Tony Stewart cleared of manslaughter charges

I don’t care who you are, a death in racing is still a tragedy. This comes in the recent news of Tony Stewart cleared of manslaughter charges in the death of Kevin Ward Jr.

I understand, racing is racing. There will be retaliation, spin outs and what not. Tony in his earlier career was not afraid to jump out of his crashed car and throw his helmet at you if you were the cause of such an incident. Many drivers followed suit and more and more on track confrontations were seen throughout motorsports.

Jumping out of your car on track during a race is, well, you know, I don't think I need to say it.

I have grown up with racing, and am quite familiar with it. My background in motorsports starts with my father. He was a tech inspector at Indy from 1960 to 1964. It was that fateful day in 1964 when Eddie Sachs, whom was an acquaintance of dad’s and Dave McDonald both perished on the second lap. That’s when he decided to leave USAC. My dad taught me a lot about race cars, and I would read all that I could get my hands on about the men and their machines.

When I had heard of the accident, I was shocked! Tony Stewart is an aggressive driver, I'll give you that, but I really don't think that he would intentionally try to kill anyone. In this video posted on YouTube by USA Today, Tony talks about the incident: Tony Breaks his silence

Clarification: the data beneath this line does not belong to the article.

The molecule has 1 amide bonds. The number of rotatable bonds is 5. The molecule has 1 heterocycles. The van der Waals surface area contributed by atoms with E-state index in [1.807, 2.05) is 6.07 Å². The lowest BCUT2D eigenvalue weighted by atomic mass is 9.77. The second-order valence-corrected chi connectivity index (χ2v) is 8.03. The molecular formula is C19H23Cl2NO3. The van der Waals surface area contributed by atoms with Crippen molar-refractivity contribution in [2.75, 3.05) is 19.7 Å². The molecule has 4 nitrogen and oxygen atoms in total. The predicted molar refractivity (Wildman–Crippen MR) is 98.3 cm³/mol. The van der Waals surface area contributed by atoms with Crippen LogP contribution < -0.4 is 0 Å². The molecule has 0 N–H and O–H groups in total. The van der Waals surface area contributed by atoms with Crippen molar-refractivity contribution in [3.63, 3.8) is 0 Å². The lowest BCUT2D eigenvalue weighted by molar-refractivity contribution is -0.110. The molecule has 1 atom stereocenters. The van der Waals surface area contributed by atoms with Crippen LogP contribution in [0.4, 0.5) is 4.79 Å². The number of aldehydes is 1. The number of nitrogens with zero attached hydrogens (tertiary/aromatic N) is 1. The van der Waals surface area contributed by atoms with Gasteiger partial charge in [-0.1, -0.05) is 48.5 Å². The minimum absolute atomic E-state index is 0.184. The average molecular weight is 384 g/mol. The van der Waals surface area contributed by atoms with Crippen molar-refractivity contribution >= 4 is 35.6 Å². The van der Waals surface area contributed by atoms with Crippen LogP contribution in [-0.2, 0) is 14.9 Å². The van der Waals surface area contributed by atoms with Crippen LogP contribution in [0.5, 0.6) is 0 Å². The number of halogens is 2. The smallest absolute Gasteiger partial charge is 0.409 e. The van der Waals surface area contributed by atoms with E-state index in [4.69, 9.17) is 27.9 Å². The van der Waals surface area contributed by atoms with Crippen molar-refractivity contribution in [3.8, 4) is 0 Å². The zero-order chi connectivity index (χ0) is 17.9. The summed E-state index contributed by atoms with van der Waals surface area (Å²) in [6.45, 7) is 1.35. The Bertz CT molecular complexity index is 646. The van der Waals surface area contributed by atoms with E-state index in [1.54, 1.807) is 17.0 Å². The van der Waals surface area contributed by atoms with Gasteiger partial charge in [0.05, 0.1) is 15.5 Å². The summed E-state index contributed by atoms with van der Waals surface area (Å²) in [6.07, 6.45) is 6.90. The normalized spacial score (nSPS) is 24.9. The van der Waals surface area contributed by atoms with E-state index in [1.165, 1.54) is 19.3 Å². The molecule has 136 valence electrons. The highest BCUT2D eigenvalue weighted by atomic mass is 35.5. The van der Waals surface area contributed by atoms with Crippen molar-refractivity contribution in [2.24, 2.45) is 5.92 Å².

Hearing all that’s been presented so far, I think the underlying theme here, ultimately, is responsibility.

Common sense dictates that if you are responsible enough to drive at high rates of speeds on the track, you should be responsible enough for your life off of the track. Now, correct me if I’m wrong, but isn’t drinking and driving one of the biggest no-no’s?

If you get stoned before a race, you could potentially kill someone else, be it another driver, track worker or even a spectator. If you drive too aggressivley sober, you could also do the same. Maybe, Mr. Ward being under the influence of marijuana had something to do with the initial accident in the first place? One can only speculate. There are alot of vaiables in racing, and the chance of someone dying is always there, sober or not.

This tragedy has had an impact on the rules in NASCAR as well. Now, drivers must stay inside their vehicles until a safety worker tells them it is ok for them to exit the vehicle. This rule, in my honest opinion, should have been implemented long before something like this had to happen.

To the professional race car drivers who may happen to read this, from a longtime fan, please, please, think about what you do and how it affects those who surround you. This is your passion, don't let anger, hatred for another be the catalyst for another tragedy and media frenzy like this one has become. We all love rivalries, let's keep them going safely!

So, as we mourn the loss of a young man, because of a bad decision he had made, let’s keep in mind that we are all responsible for our own actions. How we live day to day, makes us who we are.

Until next time,

Dave

This is my opinion only and does not reflect the views or opinions of anyone associated with this blog or discussed in this blog. I welcome all comments that are constructive to an open discussion. I will not answer any derogatory comments, emails or any other means of communications meant to belittle or otherwise do harm to any parties discussed in this post or myself. I thank everyone for reading!

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